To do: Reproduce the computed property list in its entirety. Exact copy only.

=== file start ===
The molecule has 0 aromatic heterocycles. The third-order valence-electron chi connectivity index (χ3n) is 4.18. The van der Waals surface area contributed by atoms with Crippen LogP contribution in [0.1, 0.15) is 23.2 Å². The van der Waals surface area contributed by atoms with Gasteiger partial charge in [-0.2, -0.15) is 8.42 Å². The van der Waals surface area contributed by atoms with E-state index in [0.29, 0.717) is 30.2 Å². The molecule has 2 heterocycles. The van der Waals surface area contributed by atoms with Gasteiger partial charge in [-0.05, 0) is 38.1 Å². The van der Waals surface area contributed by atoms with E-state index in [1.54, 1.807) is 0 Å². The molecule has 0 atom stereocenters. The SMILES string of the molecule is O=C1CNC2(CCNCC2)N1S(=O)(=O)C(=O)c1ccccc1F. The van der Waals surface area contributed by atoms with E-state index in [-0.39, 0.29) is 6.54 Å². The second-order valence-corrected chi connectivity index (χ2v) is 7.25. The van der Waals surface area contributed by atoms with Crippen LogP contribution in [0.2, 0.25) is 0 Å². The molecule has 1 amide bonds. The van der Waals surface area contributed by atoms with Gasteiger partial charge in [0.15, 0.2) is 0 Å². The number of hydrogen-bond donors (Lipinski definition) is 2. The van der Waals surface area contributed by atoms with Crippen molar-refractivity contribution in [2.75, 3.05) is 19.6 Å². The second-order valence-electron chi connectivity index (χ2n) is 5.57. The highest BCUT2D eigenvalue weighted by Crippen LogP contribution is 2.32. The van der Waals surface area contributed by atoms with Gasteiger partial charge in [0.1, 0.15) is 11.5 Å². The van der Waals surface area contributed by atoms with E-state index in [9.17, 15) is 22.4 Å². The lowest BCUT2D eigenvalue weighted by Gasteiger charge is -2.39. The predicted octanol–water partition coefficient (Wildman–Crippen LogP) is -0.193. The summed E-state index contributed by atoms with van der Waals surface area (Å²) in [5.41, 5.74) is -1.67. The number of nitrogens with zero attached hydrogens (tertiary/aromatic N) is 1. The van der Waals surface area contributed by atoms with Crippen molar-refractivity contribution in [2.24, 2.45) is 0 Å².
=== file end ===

The molecule has 0 aromatic heterocycles. The third-order valence-electron chi connectivity index (χ3n) is 4.18. The van der Waals surface area contributed by atoms with Crippen LogP contribution in [0.1, 0.15) is 23.2 Å². The van der Waals surface area contributed by atoms with Gasteiger partial charge in [-0.2, -0.15) is 8.42 Å². The van der Waals surface area contributed by atoms with E-state index in [0.29, 0.717) is 30.2 Å². The molecule has 2 heterocycles. The van der Waals surface area contributed by atoms with Gasteiger partial charge in [-0.05, 0) is 38.1 Å². The van der Waals surface area contributed by atoms with E-state index in [1.54, 1.807) is 0 Å². The molecule has 0 atom stereocenters. The SMILES string of the molecule is O=C1CNC2(CCNCC2)N1S(=O)(=O)C(=O)c1ccccc1F. The van der Waals surface area contributed by atoms with E-state index in [-0.39, 0.29) is 6.54 Å². The second-order valence-corrected chi connectivity index (χ2v) is 7.25. The van der Waals surface area contributed by atoms with Crippen LogP contribution in [0.2, 0.25) is 0 Å². The molecule has 1 amide bonds. The van der Waals surface area contributed by atoms with Gasteiger partial charge in [0.15, 0.2) is 0 Å². The number of hydrogen-bond donors (Lipinski definition) is 2. The van der Waals surface area contributed by atoms with Crippen molar-refractivity contribution in [2.75, 3.05) is 19.6 Å². The second-order valence-electron chi connectivity index (χ2n) is 5.57. The highest BCUT2D eigenvalue weighted by Crippen LogP contribution is 2.32. The van der Waals surface area contributed by atoms with Gasteiger partial charge in [0.1, 0.15) is 11.5 Å². The van der Waals surface area contributed by atoms with E-state index in [9.17, 15) is 22.4 Å². The lowest BCUT2D eigenvalue weighted by Gasteiger charge is -2.39. The predicted octanol–water partition coefficient (Wildman–Crippen LogP) is -0.193. The summed E-state index contributed by atoms with van der Waals surface area (Å²) in [5.41, 5.74) is -1.67. The number of nitrogens with zero attached hydrogens (tertiary/aromatic N) is 1. The van der Waals surface area contributed by atoms with Crippen molar-refractivity contribution in [2.24, 2.45) is 0 Å².